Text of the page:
Cyclones: Types, Formation, Stages | Impact on Weather

Cyclones: Types, Formation, Stages | Impact on Weather

A “cyclone” is a low-pressure area that moves across the surface resulting in severe winds and atmospheric instability. It is also characteristic of causing the wind to rotate clockwise in the southern hemisphere and anticlockwise in the northern hemisphere. Moreover, a cyclone can produce massive cloud systems with strong storms and precipitation if the air layer is humid enough. On synoptic maps, cyclones can be identified by isobars, which are lines connecting points of equal pressure that encircle or vocalise an area. More precisely, when a core of low relative pressure is seen when the pressure significantly drops as we approach a certain location, we refer to it as a cyclone or low-pressure centre. The depth of the hurricane, or, in other words, the pressure value at its centre, will determine the degree of instability it can generate and the intensity of the winds(the lower the pressure, the more substantial its effects will be). As these systems have a large influence on weather, it is essential to know where they are located and how they can evolve. The rotation of the wind produced by a cyclone, independent of the hemisphere, establishes two distinct regions of thermal advection: to the west of the system, where colder air enters from higher latitudes, and to the west of the system, where warmer air arrives from lower latitudes. 


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Types of Cyclone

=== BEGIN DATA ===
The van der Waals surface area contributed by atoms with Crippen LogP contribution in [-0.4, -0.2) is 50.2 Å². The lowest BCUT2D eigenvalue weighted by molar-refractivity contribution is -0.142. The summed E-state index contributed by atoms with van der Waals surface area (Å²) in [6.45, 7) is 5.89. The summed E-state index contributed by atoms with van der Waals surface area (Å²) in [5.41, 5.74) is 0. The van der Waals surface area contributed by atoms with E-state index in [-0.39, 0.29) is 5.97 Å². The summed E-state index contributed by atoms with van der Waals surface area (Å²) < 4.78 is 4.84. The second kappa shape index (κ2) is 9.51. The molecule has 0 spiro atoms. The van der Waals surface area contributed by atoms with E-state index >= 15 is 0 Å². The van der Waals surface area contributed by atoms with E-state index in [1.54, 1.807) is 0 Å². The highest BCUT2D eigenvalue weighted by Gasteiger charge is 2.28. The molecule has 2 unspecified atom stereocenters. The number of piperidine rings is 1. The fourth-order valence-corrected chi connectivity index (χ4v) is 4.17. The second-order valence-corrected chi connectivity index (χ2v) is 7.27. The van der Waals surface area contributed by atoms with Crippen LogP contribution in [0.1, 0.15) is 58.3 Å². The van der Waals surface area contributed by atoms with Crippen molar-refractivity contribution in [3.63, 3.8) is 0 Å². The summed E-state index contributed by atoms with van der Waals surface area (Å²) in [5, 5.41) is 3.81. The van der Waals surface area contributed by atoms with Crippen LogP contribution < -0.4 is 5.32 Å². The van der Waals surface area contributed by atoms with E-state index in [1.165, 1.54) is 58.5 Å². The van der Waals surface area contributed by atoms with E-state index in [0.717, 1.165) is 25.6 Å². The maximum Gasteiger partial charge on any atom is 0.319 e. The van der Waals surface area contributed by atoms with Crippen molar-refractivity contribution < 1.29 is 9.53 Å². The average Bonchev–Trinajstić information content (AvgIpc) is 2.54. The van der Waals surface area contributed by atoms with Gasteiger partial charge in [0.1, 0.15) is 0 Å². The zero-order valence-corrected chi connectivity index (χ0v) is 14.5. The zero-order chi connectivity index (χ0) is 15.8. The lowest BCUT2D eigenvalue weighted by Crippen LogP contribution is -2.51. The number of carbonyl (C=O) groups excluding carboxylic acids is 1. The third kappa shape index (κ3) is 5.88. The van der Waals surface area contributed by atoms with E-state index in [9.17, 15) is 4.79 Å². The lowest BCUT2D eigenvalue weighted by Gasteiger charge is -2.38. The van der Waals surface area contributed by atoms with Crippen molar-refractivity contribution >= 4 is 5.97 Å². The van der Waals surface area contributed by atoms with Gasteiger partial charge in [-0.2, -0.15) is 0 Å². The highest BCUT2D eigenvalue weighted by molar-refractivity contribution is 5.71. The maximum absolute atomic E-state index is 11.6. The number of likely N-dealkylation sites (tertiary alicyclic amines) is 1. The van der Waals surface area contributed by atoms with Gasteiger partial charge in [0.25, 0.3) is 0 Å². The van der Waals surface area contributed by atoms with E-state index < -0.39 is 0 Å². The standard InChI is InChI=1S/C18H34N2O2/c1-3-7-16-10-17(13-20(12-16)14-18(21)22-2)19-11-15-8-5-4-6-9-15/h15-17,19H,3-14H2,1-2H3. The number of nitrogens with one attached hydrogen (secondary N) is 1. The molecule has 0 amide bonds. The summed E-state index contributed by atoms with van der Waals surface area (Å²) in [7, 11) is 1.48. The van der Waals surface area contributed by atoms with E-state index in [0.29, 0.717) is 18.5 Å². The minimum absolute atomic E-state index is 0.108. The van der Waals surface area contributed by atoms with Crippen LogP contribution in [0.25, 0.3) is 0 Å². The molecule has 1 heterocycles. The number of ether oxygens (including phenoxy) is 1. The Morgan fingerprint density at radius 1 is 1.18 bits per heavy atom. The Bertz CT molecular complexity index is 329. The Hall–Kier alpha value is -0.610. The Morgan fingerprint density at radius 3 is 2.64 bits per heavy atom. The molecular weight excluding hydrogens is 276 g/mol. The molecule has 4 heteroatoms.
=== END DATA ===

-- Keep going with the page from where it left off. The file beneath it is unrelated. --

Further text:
There are types of cyclones according to their structure and formation

1. Tropical Cyclones:

Tropical Cyclones are extremely deep centres of low pressure that form over oceanic waters in tropical latitudes and are linked to a powerful storm system with a remarkable closed circulation. Because of the way they form, they are different from the other cyclones, they have a warm core. These cyclones can produce winds faster than 252 km/h, they are also the most hazardous ones of all. For the development of a tropical cyclone, in addition to certain combined atmospheric factors, the ocean surface temperature needs to exceed 26°C. This results in significant heating of the air and, at the same time, allows for more significant evaporation.

2. Extratropical cyclones:

Extratropical cyclones dominate in mid-latitudes (between 30º and 60º latitude), with a structure and formation process very different from tropical cyclones. Although they do not have the same destructive potential as tropical storms, extratropical cyclones can nonetheless produce extremely strong winds and severe weather. In contrast to the latter, mid-latitude cyclones are cold in the core because of their dynamic, as opposed to thermal, origin. They form an atmospheric disturbance at altitude that creates an area of rise on the surface. Hence, they are far more common than tropical cyclones, even though neither the ocean surface nor a certain temperature is necessary for their creation.

3. Subtropical cyclones:

Low-pressure centres, or subtropical cyclones, can form in extratropical and tropical regions, ranging from the equator to around 50° latitude. It sets itself apart by retaining traits from both extratropical and tropical cyclones at the same time. This kind of system typically forms in mid-latitude regions with weak to moderate vertical temperature gradients, meaning that surface warming is not as great. However, in contrast to extratropical cyclones, its Latent heat is the primary energy source, which is characteristic of tropical cyclones. Mid-latitude atmospheric disturbances give rise to extratropical cyclones, also known as cold-core cyclones, which are the precursors of subtropical cyclones.